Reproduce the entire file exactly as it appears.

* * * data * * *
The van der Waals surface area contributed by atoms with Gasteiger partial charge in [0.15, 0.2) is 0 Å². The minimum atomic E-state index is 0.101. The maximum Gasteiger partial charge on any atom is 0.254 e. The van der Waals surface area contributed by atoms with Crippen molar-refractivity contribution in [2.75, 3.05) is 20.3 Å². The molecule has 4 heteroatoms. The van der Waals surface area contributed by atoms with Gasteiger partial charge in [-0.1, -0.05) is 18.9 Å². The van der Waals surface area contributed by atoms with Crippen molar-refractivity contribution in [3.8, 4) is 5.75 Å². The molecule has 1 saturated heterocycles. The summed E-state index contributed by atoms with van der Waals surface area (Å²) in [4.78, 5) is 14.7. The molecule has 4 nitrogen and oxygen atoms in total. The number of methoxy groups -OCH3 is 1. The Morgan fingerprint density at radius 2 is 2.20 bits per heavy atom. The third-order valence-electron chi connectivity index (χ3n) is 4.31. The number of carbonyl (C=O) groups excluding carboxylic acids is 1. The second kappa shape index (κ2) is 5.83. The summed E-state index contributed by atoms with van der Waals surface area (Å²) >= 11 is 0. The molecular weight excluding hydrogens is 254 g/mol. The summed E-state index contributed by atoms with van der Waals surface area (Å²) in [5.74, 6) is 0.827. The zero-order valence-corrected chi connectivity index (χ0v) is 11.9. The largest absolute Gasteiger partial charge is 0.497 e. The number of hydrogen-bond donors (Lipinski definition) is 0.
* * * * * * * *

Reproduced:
The van der Waals surface area contributed by atoms with Gasteiger partial charge in [0.15, 0.2) is 0 Å². The minimum atomic E-state index is 0.101. The maximum Gasteiger partial charge on any atom is 0.254 e. The van der Waals surface area contributed by atoms with Crippen molar-refractivity contribution in [2.75, 3.05) is 20.3 Å². The molecule has 4 heteroatoms. The van der Waals surface area contributed by atoms with Gasteiger partial charge in [-0.1, -0.05) is 18.9 Å². The van der Waals surface area contributed by atoms with Crippen molar-refractivity contribution in [3.8, 4) is 5.75 Å². The molecule has 1 saturated heterocycles. The summed E-state index contributed by atoms with van der Waals surface area (Å²) in [4.78, 5) is 14.7. The molecule has 4 nitrogen and oxygen atoms in total. The number of methoxy groups -OCH3 is 1. The Morgan fingerprint density at radius 2 is 2.20 bits per heavy atom. The third-order valence-electron chi connectivity index (χ3n) is 4.31. The number of carbonyl (C=O) groups excluding carboxylic acids is 1. The second kappa shape index (κ2) is 5.83. The summed E-state index contributed by atoms with van der Waals surface area (Å²) >= 11 is 0. The molecular weight excluding hydrogens is 254 g/mol. The summed E-state index contributed by atoms with van der Waals surface area (Å²) in [5.74, 6) is 0.827. The zero-order valence-corrected chi connectivity index (χ0v) is 11.9. The largest absolute Gasteiger partial charge is 0.497 e. The number of hydrogen-bond donors (Lipinski definition) is 0.